1. Saving should come naturally. There is nothing as important as saving in a financial plan. If you have trouble saving, you should consider "forced savings". An example of forced savings would be to set aside a specific percentage of your salary each pay period. You should treat your savings in the same fashion that you treat other mandatory expenses such as, rent, mortgage, car payment, food, etc. There is an excellent book that I often recommend. It is called "The Richest Man In Babylon" , by George S. Clason. It is an incredible story that teaches a life lesson in savings. I recommend that everyone go to the library and read this book (or listen to it on tape or cd).
2. Your "financial roadmap" does not need to be complicated. It can be as simple or as complicated as you desire. If you make a simple plan, and you see it is not working, then consider a more detailed plan. A detailed plan would help you determine why your current plan is not working.
3. Make sure you consider your risk tolerances for investing as well as realistic portfolio returns when planning your future. Make sure you have contingency plans in case your investment returns are less than you had planned for.
4. Make sure you set realistic goals and review those goals at least annually.
5. Write down your plan and your goals. This gives you the ability to see your goals in front of you and by writing them down, you will never change the goals other than by rewriting them.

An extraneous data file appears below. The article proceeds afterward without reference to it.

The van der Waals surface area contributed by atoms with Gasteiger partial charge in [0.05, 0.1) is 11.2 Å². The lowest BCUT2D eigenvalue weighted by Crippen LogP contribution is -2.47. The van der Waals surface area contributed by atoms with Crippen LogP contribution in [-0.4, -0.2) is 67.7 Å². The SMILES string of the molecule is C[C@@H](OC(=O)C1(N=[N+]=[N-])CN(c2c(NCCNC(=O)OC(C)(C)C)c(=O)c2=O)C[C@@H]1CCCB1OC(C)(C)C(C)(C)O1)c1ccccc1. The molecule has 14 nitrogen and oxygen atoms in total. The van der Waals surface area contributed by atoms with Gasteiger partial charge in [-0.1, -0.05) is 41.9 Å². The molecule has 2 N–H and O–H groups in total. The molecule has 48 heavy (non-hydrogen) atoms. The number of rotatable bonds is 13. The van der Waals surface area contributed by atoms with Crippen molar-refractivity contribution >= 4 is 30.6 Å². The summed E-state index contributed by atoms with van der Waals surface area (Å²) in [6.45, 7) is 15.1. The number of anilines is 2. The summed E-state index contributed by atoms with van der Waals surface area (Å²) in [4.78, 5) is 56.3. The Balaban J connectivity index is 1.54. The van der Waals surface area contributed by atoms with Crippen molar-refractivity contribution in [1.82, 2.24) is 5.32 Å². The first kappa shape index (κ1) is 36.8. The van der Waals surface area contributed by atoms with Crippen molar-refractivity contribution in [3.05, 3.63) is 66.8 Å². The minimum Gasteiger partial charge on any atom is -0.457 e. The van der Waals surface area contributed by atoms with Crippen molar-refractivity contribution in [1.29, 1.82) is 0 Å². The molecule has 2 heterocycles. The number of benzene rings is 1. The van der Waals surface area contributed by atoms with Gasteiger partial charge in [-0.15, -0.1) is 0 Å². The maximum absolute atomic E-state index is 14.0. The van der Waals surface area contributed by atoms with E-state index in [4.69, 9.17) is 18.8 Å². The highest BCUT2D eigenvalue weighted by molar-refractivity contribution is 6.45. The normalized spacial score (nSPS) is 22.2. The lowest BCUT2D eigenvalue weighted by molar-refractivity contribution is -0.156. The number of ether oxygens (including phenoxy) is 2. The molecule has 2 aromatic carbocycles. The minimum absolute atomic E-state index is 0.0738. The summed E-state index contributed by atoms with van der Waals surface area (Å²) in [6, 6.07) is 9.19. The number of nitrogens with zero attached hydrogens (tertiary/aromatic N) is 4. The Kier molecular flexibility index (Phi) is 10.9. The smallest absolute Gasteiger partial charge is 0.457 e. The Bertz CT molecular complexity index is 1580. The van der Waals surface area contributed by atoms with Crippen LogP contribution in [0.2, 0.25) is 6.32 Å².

6. Consult with a financial professional. Try to do this once a year.
7. If you are having trouble saving, write down all of your expenses as they are incurred. Perhaps you will see that rather than going out to dinner three times a week, that perhaps make a nice dinner at home twice a week will give a weekly savings of $100.
Lastly, a "financial roadmap" should not intimidate you. The following would be part of your financial plan:
"I am 43 years old. My wife is 38 years old. I have 3 children, ages 5,8 and 10. My goal is to send the 3 kids to college. My assets are currently worth $XXX. My Net Worth is $XXX. My annual income is $XXX. My annual expenses are $XXX. I expect to earn between 6 to 10 % over the long term on my investments. I project inflation to be X%. I have equity in my house of $XXX and my mortgage is planned to be paid off in 2016. I send 10% of my income upon receipt to an investment account. I participate in my 401K. I have $XXX insurance on myself, and $XXX insurance on my wife. I have taken into consideration that my devotion to my job and perhaps my income level would drop if my spouse passed and that is how I have determined the amount of insurance that my spouse should have and visa versa. My goal is to one day have a vacation home, yet not a requirement.....etc. etc...."
The plan could then be expanded with spreadsheets, allocation schedules, budgets and so forth.
Please feel free to contact us for a free portfolio review. My name is Ronald R. Redfield. Our company’s name is Redfield, Blonsky & Co. Please look at our website at www.rbcpa.com, which has a wealth of accounting, finance, and investment information. Our phone number is 908-276-7226. If you would like to be placed on our email list, please send us an email.